© Guardian photo
Prince Edward Island provincial court
GEORGETOWN — Three strikes may work in baseball but not for Judge Nancy Orr who challenged a teenager here Thursday to determine his own sentence.
The 16-year-old Kings County youth was being grilled as to why he failed to go to school or fulfil his community service work obligations from a previous conviction.
“What’s the problem, sir?” queried Judge Orr as the young man stood before her in provincial court.
“I don’t know,’’ came the response as he shuffled with his hands in his pockets.
He can't be identified but the teen was to be sentenced for a recent theft charge. However, Orr delayed her sentence and opted for a challenge.
“I will give you two weeks to get back to school on a regular basis and start doing your community service hours,’’ she said. “And the results of your efforts will have a major influence on your sentence . . . and Mr. (. . .) I have a good memory.”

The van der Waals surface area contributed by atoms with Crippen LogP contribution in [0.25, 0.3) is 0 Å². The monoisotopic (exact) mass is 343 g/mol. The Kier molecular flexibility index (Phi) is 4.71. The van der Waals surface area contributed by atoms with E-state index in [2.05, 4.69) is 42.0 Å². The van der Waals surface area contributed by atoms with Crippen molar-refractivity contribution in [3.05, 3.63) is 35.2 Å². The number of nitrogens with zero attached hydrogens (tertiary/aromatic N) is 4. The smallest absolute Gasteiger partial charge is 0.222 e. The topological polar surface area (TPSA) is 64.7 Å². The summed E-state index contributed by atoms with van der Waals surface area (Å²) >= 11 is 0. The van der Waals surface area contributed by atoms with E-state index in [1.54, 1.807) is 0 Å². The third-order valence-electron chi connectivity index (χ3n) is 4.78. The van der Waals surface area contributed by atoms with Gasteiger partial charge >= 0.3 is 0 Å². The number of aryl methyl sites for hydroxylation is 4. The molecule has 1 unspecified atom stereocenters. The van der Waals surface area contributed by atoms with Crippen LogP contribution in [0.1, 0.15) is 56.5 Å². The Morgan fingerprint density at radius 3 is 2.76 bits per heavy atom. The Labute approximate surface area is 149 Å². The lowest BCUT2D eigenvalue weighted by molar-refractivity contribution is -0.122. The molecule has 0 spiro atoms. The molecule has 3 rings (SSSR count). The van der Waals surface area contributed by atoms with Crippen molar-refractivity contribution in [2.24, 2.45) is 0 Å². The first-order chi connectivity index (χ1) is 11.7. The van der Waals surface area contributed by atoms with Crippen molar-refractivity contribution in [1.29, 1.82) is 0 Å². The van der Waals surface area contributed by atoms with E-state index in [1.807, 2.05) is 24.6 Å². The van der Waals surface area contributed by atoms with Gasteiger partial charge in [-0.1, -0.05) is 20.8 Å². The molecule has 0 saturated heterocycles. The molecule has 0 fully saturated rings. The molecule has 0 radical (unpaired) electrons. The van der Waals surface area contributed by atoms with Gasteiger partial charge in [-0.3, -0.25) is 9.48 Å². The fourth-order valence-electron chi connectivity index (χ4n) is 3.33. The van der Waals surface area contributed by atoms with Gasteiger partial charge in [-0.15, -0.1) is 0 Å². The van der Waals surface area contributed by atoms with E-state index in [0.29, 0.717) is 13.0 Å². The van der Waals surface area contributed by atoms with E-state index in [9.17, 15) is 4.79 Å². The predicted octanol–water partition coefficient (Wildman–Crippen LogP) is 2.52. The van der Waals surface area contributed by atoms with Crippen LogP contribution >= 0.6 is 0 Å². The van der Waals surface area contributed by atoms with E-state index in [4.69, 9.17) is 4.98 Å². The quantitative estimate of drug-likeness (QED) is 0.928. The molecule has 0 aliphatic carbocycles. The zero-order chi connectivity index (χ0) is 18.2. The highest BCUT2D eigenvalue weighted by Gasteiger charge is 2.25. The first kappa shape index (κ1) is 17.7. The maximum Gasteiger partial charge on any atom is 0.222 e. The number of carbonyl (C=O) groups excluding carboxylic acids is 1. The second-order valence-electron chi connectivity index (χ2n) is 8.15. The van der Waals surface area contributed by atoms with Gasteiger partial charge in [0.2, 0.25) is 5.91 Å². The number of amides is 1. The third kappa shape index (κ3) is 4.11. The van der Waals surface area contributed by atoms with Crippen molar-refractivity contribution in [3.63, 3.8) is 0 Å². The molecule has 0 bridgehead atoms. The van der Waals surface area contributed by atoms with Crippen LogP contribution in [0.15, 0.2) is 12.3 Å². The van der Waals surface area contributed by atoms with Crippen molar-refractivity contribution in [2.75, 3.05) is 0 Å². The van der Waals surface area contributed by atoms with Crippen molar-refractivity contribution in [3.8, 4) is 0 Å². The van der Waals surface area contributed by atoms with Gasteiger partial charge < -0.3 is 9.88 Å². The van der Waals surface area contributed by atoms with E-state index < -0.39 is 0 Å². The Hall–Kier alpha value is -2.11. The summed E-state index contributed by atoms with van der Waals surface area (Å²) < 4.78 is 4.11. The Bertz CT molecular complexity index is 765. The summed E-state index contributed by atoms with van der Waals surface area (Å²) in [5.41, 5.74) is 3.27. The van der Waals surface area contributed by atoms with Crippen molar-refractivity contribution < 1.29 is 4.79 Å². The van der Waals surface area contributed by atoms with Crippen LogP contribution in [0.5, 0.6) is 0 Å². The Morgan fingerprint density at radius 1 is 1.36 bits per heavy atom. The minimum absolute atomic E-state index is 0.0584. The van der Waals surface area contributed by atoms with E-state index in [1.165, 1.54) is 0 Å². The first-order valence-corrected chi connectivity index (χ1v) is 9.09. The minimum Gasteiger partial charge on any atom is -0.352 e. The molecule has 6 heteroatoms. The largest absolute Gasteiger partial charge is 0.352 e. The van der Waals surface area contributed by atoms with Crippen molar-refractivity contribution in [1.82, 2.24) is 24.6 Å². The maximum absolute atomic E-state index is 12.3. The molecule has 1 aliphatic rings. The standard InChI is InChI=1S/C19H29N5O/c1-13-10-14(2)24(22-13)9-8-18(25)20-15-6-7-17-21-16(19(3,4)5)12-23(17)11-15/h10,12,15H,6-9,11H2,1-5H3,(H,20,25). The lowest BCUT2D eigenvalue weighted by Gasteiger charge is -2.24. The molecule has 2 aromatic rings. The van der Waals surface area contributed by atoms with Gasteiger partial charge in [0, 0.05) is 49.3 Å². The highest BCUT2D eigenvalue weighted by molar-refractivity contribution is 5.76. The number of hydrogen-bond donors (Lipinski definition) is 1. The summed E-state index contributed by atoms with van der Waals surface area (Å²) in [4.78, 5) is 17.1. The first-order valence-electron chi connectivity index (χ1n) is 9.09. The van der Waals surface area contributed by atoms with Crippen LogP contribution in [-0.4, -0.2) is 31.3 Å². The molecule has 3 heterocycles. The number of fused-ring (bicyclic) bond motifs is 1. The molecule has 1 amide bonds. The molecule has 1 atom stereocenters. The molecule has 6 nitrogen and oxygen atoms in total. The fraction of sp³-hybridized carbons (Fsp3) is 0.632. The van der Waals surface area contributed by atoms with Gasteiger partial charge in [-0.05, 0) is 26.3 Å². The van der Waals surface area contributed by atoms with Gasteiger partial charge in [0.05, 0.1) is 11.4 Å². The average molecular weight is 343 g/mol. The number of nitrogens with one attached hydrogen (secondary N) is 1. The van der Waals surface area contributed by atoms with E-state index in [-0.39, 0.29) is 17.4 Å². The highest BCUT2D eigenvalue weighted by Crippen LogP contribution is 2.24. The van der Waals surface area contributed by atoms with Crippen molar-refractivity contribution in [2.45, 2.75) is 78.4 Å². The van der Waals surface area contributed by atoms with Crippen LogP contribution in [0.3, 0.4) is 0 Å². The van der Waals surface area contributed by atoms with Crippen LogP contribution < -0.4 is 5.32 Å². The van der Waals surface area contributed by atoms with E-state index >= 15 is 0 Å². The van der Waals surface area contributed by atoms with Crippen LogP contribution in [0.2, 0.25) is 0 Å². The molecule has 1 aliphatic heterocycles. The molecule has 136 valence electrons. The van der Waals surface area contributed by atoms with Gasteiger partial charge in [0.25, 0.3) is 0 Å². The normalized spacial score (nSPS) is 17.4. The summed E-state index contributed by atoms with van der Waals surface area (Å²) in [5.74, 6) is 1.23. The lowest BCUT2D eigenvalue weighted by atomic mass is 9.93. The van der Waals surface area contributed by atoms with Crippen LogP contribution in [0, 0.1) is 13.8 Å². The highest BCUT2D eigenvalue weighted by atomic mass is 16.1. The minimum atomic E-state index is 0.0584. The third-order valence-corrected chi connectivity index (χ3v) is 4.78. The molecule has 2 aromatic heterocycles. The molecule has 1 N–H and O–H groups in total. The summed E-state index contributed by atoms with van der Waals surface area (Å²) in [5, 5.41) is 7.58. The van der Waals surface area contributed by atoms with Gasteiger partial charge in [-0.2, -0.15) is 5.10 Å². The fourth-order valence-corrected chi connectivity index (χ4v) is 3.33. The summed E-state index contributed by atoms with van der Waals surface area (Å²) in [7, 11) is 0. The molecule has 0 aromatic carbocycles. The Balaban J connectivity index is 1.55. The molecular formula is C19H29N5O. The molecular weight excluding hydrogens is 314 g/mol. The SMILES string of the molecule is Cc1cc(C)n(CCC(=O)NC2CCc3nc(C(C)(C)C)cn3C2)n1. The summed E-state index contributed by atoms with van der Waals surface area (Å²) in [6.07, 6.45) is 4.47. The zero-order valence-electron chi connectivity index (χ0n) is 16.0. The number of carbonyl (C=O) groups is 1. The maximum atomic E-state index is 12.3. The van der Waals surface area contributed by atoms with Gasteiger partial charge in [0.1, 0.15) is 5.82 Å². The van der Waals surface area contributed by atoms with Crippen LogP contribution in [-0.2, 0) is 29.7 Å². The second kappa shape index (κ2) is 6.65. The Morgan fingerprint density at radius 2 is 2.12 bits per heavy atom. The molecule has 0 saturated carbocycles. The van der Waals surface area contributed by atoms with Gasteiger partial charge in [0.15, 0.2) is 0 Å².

While his mother wiped tears from her eyes, court was told the teen had stolen a carton of cigarettes from the Montague Irving and had been obliged to attend school and keep the peace pending his court appearance.
However, he played hooky, got suspended for smoking in a no-smoking zone at school, and failed to use phone numbers he was given by probation services to work off some of his community hours earned from the previous conviction.
Defence counsel told the judge the youth wanted to make improvements to his behaviour, which included disrespect for his mother, ignoring curfew hours, bringing friends over when he liked and hanging with a crowd most likely involved in the abuse of drugs.
“This is not baseball Mr. (. . .),” said Orr. “You won’t get a third chance to strike out!”